This year was basically a long ride to nowhere. After six good years, the stock market gyrated in part because investors spent much of the year fretting about a modest hike in interest rates and slowing earnings growth. The S&P 500 Index provided a total return of 1.37% but that number masked the bigger picture. All of the return was from dividends as the index declined by 0.73%. Breadth was very narrow, with the market being led by the so-called “Nifty Nine” listed below. These are growth stocks, and many of them are at pretty stratospheric price-earnings (PE) ratios, so it is hard to justify tying up too much money in them. Given their strength and the weakness in oil, it is not surprising that growth stocks outperformed value stocks this year by a sizeable 9.76%. Similarly, large-cap stocks outperformed the broader market by a considerable amount; the Russell 2000 Index returned a negative 4.38%, lagging the S&P 500 by 5.75%. Even the large cap dominated Dow fell by 2.2%. These factors created a year in which it was difficult for active managers to outperform the S&P 500 Index. We did not, though I would argue that on a risk-adjusted basis, we may have. In other words, it is very risky to have too much money in the high fliers that led the market this year. But our bottom line was a loss of 2.89%.
As the Financial Times put it on November 27:
“to win you needed to fix on a few large stocks that already looked overvalued and hold on to them. This is an almost impossible strategy to justify; so many fund managers will have instead opted for the better long-term strategy of buying cheap value stocks, and underperformed in consequence.”
Here are the Nifty Nine, with trailing PE ratios in parentheses: Amazon (950), Ebay (15), Facebook 105), Google (32), Microsoft (36), Netflix (315), Priceline (27), Salesforce (100), and Starbucks (32).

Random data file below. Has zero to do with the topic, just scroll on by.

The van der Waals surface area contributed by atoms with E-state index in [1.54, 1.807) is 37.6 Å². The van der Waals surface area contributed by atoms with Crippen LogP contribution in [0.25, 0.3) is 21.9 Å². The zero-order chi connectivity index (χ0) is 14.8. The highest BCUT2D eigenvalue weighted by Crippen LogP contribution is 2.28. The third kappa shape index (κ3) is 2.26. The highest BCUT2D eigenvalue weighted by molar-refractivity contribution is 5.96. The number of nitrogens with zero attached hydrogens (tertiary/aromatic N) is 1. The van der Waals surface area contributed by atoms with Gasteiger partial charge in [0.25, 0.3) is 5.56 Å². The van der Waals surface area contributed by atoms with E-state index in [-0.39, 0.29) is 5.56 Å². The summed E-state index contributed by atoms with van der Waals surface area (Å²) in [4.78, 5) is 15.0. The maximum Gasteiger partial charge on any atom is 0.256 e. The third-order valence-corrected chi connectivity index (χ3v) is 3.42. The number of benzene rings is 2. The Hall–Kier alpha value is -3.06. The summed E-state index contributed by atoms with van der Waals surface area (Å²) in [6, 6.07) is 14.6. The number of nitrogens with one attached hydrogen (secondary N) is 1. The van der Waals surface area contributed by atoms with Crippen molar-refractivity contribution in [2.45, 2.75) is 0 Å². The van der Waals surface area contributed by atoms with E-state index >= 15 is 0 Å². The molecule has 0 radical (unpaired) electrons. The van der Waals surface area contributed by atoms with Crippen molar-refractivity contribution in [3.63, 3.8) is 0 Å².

These stocks propelled the Nasdaq Composite Index to a gain of 5.73%. But compare those valuations to the trailing PE of 17.4 for the S&P 500 (SPX) as a whole (SPX 2043, trailing earnings $117.20). While we have done very well in Google and Microsoft, it is pretty tough to be in Facebook and Netflix and Salesforce at such stratospheric PEs. As we learned in 2000, such valuations can change at a punishing speed. We were lucky (and we think smart) to have gotten into Amazon early in the year when the price-to-cash flow multiple was at a multi-year low. That gave us a good entry point.
Amazon is a special case because the company can goose earnings at any time. Rather than move cash to the bottom line, it plows a huge amount back into growing the business. And while it is correctly perceived as a huge dislocator in the retail space, it is also a huge computing firm that is occupying more and more space of firms such as IBM. We bought Amazon when it was trading at its lowest price to cash flow ratio in years, and it has more than doubled since. It is amazing to look at Amazon versus both most traditional retailers – and against IBM. IBM’s management seems staid while Microsoft has been re-energized by new leadership that has made them Amazon’s chief competitor in cloud computing, and MSFT’s gain of 22% reflects that. We own a lot, sorry it isn’t even more. Of course, Amazon is also blowing away traditional retailers. It is amazing to look at the stock’s performance versus many traditional retailers. The total return comparisons are interesting: